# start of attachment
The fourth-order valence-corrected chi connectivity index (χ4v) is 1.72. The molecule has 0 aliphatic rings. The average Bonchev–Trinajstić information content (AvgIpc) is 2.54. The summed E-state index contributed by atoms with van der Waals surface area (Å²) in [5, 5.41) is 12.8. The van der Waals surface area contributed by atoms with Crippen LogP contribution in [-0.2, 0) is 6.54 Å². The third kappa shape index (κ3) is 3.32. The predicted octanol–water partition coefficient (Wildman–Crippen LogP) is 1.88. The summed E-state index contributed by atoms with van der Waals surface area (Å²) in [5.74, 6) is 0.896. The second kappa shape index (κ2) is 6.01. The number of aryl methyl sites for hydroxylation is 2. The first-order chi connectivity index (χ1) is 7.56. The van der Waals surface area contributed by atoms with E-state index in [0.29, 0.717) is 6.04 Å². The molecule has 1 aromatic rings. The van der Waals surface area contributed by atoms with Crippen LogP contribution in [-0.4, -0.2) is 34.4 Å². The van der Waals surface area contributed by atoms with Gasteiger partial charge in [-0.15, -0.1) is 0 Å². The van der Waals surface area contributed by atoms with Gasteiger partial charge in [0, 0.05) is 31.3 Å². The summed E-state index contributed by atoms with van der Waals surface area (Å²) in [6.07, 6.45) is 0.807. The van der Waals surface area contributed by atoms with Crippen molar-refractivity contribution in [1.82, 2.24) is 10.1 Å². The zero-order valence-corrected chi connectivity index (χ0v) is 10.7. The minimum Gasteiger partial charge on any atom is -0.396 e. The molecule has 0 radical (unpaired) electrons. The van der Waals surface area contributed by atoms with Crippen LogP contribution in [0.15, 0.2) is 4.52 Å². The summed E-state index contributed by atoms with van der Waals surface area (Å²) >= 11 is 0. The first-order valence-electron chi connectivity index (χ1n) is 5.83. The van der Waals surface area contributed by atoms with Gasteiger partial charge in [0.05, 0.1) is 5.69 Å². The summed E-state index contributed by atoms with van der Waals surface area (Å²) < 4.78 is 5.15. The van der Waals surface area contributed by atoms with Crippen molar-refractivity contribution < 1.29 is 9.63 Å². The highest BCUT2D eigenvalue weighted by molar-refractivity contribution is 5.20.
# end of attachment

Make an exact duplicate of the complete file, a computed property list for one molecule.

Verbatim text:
The fourth-order valence-corrected chi connectivity index (χ4v) is 1.72. The molecule has 0 aliphatic rings. The average Bonchev–Trinajstić information content (AvgIpc) is 2.54. The summed E-state index contributed by atoms with van der Waals surface area (Å²) in [5, 5.41) is 12.8. The van der Waals surface area contributed by atoms with Crippen LogP contribution in [-0.2, 0) is 6.54 Å². The third kappa shape index (κ3) is 3.32. The predicted octanol–water partition coefficient (Wildman–Crippen LogP) is 1.88. The summed E-state index contributed by atoms with van der Waals surface area (Å²) in [5.74, 6) is 0.896. The second kappa shape index (κ2) is 6.01. The number of aryl methyl sites for hydroxylation is 2. The first-order chi connectivity index (χ1) is 7.56. The van der Waals surface area contributed by atoms with E-state index in [0.29, 0.717) is 6.04 Å². The molecule has 1 aromatic rings. The van der Waals surface area contributed by atoms with Crippen LogP contribution in [-0.4, -0.2) is 34.4 Å². The van der Waals surface area contributed by atoms with Gasteiger partial charge in [-0.15, -0.1) is 0 Å². The van der Waals surface area contributed by atoms with Gasteiger partial charge in [0, 0.05) is 31.3 Å². The summed E-state index contributed by atoms with van der Waals surface area (Å²) in [6.07, 6.45) is 0.807. The van der Waals surface area contributed by atoms with Crippen molar-refractivity contribution in [1.82, 2.24) is 10.1 Å². The zero-order valence-corrected chi connectivity index (χ0v) is 10.7. The minimum Gasteiger partial charge on any atom is -0.396 e. The molecule has 0 radical (unpaired) electrons. The van der Waals surface area contributed by atoms with Crippen LogP contribution in [0.15, 0.2) is 4.52 Å². The summed E-state index contributed by atoms with van der Waals surface area (Å²) >= 11 is 0. The first-order valence-electron chi connectivity index (χ1n) is 5.83. The van der Waals surface area contributed by atoms with Gasteiger partial charge in [0.05, 0.1) is 5.69 Å². The summed E-state index contributed by atoms with van der Waals surface area (Å²) < 4.78 is 5.15. The van der Waals surface area contributed by atoms with Crippen molar-refractivity contribution < 1.29 is 9.63 Å². The highest BCUT2D eigenvalue weighted by molar-refractivity contribution is 5.20.